Several large case series of capillary haemangioma patients contained subsets of patients with facial lesions but either did not specify location (periorbital, intraorbital) or did not break down objective data by location.4,16,40–44
Of the cases that met inclusion criteria, five patients in one series were treated with topical steroids and 25 patients from three reports were treated with injected steroids. No patients treated with oral steroids met inclusion criteria for the study. Patients who received intralesional injections tended to demonstrate reduced astigmatism at follow up after treatment (19 of 23). Two out of five patients in the topical steroid series showed reduced astigmatism following treatment. Only one of five topically treated patients had reduced spherical equivalent refractive error after treatment, compared to 16 of 23 patients treated with intralesional steroids.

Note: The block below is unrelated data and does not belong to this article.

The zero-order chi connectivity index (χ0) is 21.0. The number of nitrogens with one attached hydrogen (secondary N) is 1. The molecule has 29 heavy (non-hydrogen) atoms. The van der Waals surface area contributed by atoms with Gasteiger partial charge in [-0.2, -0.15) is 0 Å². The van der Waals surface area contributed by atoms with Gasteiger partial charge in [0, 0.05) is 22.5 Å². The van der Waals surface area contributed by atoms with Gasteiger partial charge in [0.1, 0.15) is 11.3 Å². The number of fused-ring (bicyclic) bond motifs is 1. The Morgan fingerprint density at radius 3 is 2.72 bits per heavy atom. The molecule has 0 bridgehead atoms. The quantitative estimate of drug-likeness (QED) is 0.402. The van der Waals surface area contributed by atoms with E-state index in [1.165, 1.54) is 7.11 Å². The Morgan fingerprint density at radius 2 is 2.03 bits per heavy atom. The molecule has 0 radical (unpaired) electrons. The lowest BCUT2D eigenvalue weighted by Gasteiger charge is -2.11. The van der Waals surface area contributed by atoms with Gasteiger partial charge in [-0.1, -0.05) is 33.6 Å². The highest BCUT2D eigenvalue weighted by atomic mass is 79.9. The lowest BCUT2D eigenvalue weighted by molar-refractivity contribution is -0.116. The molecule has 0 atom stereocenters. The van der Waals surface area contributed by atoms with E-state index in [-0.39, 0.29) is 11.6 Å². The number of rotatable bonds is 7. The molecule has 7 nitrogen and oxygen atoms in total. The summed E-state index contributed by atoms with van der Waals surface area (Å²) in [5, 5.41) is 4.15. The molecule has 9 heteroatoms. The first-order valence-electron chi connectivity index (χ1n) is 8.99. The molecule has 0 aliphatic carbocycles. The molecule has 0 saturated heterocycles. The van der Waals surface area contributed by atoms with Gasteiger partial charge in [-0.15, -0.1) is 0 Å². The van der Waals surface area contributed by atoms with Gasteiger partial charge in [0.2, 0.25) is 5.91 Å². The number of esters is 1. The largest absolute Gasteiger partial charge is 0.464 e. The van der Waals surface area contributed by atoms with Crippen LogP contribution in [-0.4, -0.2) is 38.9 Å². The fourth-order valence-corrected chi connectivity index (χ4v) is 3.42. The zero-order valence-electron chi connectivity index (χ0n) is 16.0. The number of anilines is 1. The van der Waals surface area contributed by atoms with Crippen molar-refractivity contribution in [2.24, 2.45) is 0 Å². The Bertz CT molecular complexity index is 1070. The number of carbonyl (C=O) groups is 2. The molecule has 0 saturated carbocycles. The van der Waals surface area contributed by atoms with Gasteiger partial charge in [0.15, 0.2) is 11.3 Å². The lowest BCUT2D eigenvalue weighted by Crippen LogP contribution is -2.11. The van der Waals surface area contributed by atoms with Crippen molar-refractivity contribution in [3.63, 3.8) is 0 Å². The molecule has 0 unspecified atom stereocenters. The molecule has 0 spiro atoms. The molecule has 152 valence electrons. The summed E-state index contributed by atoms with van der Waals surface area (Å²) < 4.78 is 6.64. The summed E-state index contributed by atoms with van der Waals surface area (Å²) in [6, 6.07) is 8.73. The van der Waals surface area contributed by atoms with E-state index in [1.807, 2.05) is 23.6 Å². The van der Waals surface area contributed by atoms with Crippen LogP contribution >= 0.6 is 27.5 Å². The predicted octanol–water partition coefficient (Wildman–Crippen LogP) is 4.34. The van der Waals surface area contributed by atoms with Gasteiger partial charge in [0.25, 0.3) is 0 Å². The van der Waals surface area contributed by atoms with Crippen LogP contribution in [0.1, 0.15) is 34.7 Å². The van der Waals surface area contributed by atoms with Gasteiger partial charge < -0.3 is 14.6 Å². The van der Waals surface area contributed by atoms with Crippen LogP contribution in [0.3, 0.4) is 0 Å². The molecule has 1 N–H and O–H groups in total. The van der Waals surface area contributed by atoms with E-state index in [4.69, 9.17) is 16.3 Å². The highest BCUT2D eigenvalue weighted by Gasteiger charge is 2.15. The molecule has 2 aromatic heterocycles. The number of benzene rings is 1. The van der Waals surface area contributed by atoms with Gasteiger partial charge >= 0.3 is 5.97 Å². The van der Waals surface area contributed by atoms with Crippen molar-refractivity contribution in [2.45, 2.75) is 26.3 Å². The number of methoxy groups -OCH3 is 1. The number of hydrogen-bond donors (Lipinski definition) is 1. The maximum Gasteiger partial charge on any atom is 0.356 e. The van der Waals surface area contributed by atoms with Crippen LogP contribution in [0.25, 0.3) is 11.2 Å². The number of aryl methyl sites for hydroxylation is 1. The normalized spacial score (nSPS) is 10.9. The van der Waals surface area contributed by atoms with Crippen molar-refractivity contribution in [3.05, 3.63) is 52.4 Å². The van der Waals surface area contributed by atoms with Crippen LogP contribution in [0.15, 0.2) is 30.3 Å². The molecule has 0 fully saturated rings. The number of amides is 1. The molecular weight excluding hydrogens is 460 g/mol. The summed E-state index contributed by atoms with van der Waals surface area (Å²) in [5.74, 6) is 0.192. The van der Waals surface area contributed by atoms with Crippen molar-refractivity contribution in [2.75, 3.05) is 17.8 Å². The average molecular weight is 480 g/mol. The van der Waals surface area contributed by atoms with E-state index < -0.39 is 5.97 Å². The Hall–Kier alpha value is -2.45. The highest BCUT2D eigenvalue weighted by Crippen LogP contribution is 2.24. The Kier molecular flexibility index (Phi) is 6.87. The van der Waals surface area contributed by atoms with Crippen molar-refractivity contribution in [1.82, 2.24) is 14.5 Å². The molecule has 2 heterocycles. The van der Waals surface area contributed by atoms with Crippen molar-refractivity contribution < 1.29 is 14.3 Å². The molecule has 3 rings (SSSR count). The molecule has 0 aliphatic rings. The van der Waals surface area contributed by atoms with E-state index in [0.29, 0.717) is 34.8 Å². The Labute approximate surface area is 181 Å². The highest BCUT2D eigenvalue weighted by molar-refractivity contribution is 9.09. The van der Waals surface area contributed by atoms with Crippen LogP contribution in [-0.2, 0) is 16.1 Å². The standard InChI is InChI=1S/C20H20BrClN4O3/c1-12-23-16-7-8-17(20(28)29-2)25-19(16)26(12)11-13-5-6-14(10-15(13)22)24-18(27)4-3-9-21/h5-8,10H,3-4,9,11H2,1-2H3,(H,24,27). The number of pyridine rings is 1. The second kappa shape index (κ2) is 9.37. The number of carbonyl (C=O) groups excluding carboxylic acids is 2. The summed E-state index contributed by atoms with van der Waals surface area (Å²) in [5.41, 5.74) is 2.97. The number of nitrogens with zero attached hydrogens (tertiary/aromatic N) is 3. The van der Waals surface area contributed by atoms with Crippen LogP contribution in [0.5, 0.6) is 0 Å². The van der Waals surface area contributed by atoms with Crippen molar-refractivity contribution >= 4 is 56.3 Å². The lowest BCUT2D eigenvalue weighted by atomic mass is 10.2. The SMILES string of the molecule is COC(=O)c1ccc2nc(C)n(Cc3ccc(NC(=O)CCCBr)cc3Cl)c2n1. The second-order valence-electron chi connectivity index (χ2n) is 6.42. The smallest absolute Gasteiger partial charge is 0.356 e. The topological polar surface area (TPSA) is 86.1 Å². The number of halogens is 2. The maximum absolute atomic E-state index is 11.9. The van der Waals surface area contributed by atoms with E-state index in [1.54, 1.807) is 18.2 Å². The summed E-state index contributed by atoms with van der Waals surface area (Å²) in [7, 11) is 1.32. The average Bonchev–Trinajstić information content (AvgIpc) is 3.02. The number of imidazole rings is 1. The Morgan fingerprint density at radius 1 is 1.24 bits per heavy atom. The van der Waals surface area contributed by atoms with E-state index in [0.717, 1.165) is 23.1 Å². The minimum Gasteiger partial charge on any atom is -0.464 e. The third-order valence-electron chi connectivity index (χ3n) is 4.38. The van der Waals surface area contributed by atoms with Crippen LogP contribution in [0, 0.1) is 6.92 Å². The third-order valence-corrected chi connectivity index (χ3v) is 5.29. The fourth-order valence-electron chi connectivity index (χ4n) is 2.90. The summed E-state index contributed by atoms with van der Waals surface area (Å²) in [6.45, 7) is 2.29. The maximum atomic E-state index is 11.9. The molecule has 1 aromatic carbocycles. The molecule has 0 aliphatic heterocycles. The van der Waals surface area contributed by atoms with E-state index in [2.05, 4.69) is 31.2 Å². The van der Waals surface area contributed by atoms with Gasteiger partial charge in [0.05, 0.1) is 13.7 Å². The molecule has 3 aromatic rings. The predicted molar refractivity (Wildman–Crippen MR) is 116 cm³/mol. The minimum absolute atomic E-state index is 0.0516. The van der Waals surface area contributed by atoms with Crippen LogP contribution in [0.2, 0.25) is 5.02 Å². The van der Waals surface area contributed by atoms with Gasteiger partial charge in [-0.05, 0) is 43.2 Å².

Side effects and complications of steroid delivery
Systemic side effects of corticosteroids for treatment of periorbital HOI have been documented for both intralesional and oral steroids. Side effects and complications of steroid delivery were not evaluated by inclusion or exclusion criteria since the vast majority of examples in the literature come from case reports or small series. No existing studies document frequency of side effects or complications of the various steroids.
The most striking result of our study is the very small number of patients whose treatment results could be evaluated objectively. Despite the use of corticosteroids in the treatment of haemangiomas for more than three decades and the high risk of morbidity leading to permanent visual loss, studies with measurable outcomes in this setting are lacking. In those case series which were evaluated, we found insufficient evidence to demonstrate benefits of one corticosteroid over another in patients with periorbital haemangioma of infancy. Similarly, we found insufficient evidence for increased side effects of one steroid over another. We found weak evidence that intralesional steroid injections may result in reduced refractive error.